Coastal disasters are common and are continuously providing threats to coastal communities and populations of West Africa. Communities’ participation in disaster prevention, preparedness, response and recovery are key components of their resilience and adaptation to climate-related coastal environment degradations in the sub-region. While governments aim at providing interventions to reduce the effects of disaster risks, local communities on their own innovate interventions to withstand the climate-related disasters. Key community interventions include embarking on environmentally-induced migrations. This research theme explores all local and community-induced innovations and government-sponsored approaches as well as regional efforts aimed at disaster risk management in the coast of West Africa. It seeks to explore and understand the interface between disaster risk management as an outcome of how communities and national governments react to unfavourable environmental conditions and migration as a social process in coastal West Africa.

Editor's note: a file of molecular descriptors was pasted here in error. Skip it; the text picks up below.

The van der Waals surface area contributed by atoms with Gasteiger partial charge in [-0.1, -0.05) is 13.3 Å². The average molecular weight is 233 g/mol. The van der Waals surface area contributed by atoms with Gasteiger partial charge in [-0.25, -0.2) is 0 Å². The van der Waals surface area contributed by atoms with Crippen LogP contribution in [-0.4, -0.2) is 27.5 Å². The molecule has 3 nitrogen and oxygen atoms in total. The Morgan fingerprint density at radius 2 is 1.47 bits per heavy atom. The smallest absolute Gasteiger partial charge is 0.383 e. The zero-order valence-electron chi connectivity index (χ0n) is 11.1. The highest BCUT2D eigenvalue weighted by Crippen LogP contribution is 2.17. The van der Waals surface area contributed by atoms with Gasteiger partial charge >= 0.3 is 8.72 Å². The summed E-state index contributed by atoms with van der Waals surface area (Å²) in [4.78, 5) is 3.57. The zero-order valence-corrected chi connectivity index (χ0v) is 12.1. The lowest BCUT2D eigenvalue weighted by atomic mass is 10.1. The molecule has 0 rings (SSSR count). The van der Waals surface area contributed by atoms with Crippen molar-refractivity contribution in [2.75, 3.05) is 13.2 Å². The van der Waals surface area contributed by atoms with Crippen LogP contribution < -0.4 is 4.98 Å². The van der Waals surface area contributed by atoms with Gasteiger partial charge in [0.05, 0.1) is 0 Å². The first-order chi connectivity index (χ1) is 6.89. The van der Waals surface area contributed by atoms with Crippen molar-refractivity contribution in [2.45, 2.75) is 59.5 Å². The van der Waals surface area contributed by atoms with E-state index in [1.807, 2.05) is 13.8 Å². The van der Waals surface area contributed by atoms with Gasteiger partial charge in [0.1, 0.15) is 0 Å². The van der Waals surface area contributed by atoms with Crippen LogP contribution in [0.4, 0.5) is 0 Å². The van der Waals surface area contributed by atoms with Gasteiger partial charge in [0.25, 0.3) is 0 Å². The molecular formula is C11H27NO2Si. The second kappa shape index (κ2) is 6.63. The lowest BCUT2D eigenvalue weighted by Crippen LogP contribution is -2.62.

The theme seeks to examine the relationship between environmental degradation and migration, specifically:
examining the various coping strategies employed by communities to deal with unfavourable environmental conditions while paying attention to the role of migration;
assessing the social and environmental context within which migration is employed as a coping strategy; and
This theme will employ largely social science research methodologies in achieving the set objectives. The focal research areas include:
Disaster risk and coping mechanisms in coastal communities
Disaster, environmental degradation and migration in West and Central Africa
Environmental determinants of migration and non-migration in West and Central Africa.
Knowledge on indigenous coping mechanisms
Resilient communities created
Understanding drivers of migration and non-migration in the face of deteriorating environmental conditions.